Current vehicles:

    2013 WRX Sedan, Base, SWP, Wingless
    2011 Outback, Premium, 2.5i, CVT , SWP
    2011 Ford F-150, SuperCab, XLT, 5.0L, V8

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    Totally agree and have already priced out a set of Michelin X-Ice xi3s and rims: $800 delivered to my door, mounted and balanced. Just need to install myself. My fwd Mazda with 4 snows can manage pretty good in the snow except when there are some more serious hill climbs and that's when I have to break out the chains.

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    Pro Manscaper Mikie13's Avatar
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    Quote Originally Posted by Pretty Boy View Post
    Perfect, that is more or less what I was thinking. IMO, if you know the car well enough you can learn where those points are and when to shift just by feel - not much different than a bike.
    Well said. The principles are completely the same for shifting. You feel for the clutch engagement point, and go from there!

    Ugh...so much bike talk on this site over the last couple weeks. Makes me really miss my motorcycle!
    The Hawk-Eye Alliance #90|The Blobeye Syndicate #0|The Stink-Eye Mob #0|N.E.R.D. Founding Member & #3
    2012 Lightning Red WRX Sedan Stock...for now Soon to be OpenSource tuned by: Mattypants @ WTF Tuning
    "If I have 10 ice cubes and you have 11 giraffes, how many pancakes can fit on the roof? Purple, because aliens donít wear hats" -Ying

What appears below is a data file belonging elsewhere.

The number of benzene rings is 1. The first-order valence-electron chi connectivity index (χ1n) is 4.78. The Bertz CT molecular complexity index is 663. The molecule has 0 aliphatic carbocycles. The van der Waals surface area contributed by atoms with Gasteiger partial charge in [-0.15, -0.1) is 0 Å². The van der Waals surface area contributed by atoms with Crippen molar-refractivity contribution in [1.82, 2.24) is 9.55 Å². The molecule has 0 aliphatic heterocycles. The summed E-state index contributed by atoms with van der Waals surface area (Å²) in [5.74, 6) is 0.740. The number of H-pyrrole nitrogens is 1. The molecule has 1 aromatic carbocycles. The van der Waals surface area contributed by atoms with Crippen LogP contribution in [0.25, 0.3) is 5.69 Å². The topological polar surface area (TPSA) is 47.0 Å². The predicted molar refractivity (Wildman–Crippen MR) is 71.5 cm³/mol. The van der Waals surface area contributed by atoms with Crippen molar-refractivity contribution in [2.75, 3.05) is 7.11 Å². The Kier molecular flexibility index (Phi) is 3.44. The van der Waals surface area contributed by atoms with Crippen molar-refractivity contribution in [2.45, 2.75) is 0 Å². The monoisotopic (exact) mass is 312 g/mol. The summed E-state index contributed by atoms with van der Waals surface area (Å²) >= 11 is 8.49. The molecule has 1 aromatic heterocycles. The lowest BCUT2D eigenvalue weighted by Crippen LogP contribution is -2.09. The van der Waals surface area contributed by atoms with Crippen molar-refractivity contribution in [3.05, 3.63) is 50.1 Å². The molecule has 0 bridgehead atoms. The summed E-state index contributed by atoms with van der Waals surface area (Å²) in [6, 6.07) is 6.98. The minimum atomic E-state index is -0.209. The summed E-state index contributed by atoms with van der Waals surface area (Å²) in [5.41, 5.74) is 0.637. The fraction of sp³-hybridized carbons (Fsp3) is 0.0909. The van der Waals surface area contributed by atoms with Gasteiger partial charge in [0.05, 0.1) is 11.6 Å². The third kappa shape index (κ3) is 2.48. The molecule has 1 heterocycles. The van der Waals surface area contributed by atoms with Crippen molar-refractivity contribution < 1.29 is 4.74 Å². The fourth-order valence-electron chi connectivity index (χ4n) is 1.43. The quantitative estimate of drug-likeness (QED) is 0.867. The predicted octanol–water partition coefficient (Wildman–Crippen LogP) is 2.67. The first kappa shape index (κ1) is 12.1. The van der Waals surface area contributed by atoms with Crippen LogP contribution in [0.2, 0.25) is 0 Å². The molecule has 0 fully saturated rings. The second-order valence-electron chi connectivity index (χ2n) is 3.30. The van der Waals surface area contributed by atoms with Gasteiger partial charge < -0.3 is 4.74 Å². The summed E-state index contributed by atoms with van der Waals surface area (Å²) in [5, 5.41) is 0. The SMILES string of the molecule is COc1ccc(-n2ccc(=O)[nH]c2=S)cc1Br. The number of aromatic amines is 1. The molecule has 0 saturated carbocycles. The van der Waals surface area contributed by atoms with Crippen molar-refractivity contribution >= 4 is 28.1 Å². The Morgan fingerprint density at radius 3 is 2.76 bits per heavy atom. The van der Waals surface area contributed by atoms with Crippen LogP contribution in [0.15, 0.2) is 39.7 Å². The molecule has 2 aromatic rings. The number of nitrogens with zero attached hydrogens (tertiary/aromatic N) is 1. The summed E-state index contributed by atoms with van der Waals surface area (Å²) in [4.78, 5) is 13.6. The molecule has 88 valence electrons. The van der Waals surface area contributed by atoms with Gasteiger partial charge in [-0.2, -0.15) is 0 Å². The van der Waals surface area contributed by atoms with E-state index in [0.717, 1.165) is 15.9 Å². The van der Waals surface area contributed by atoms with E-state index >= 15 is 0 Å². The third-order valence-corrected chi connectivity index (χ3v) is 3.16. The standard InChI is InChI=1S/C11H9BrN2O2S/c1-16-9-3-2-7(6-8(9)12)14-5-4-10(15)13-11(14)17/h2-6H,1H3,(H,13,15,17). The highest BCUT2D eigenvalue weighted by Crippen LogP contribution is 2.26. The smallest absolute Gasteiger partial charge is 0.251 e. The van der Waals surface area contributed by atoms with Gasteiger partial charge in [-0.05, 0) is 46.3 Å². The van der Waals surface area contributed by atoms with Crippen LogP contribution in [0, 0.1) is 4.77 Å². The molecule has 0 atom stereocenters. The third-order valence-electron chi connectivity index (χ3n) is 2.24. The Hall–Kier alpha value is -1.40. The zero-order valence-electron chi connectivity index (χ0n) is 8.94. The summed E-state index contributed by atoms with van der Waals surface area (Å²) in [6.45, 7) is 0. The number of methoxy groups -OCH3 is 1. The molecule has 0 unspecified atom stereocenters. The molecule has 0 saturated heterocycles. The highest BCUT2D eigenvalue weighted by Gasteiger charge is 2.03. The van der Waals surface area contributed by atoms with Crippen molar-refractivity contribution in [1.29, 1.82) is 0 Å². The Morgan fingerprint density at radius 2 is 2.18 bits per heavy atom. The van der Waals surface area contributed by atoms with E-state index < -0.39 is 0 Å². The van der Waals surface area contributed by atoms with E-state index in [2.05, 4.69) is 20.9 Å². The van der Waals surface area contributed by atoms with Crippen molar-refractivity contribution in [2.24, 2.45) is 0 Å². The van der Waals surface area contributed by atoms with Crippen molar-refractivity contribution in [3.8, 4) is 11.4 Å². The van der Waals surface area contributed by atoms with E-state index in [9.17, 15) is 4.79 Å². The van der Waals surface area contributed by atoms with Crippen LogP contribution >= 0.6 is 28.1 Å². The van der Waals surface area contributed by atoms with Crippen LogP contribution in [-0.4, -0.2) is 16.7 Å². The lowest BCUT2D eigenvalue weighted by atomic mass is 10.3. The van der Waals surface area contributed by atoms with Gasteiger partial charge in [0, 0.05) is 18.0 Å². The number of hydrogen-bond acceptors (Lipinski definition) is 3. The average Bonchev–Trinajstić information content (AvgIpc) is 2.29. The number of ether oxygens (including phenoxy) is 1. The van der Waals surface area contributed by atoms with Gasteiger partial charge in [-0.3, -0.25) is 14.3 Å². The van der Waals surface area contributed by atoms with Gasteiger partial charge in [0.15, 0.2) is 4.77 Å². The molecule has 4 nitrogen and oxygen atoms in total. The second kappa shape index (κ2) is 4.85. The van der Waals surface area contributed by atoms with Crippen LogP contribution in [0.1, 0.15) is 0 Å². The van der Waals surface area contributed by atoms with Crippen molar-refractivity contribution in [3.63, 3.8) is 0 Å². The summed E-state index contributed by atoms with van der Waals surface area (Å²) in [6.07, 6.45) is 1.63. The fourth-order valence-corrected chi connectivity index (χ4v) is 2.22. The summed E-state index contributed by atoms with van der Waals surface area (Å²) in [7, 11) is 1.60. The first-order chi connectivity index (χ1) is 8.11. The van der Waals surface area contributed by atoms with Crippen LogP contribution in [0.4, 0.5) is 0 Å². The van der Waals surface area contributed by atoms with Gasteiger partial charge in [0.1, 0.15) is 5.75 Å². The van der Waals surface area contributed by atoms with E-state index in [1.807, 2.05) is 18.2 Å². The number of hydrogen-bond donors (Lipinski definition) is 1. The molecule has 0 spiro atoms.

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    Everything that I've seen about oil change intervals indicates a 7,500 mile interval. For example:

    2012 Subaru maintenance schedule and new car break-in period

    Or here, on page 33, under Engine Oil:

    http://techinfo.subaru.com/proxy/669...XSTIQRGb_1.pdf

    If this is the interval that Subaru is publishing for full synthetic oil in recent model years, why change it sooner? Even my dealer recommends 7,500 miles for my car.

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    Registered User InsaneManiac's Avatar
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    For your first oil change it's recommended at around3750, get a used oil analysis on it and then consider switching out later.
    Last edited by InsaneManiac; 02-18-2013 at 07:14 PM.

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    Quote Originally Posted by InsaneManiac View Post
    For your first oil change it's recommended at around3750, get a used oil analysis on it and then consider switching out later.
    Where does that recommendation come from?

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    Re: WRX Noob

    My dealership recommends a first change at 3750 strongly enough to do it for free separately from the maintenance plan. The manual also states that the oil should be changed every 3750 under difficult conditions and hard driving, which, according to my dealer, includes the sort of "spirited" driving that I bought the car for. So, it's every 3750 for me, YMMV (literally).
    2013 WRX Premium, 100% Stock (not even broken in yet)

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    OMG WTF MainFrame's Avatar
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    Quote Originally Posted by Ikana View Post
    Where does that recommendation come from?

    Subaru?

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    I just posted two sources that come from Subaru listing 7,500 miles. The first link has scans of the maintenance schedule.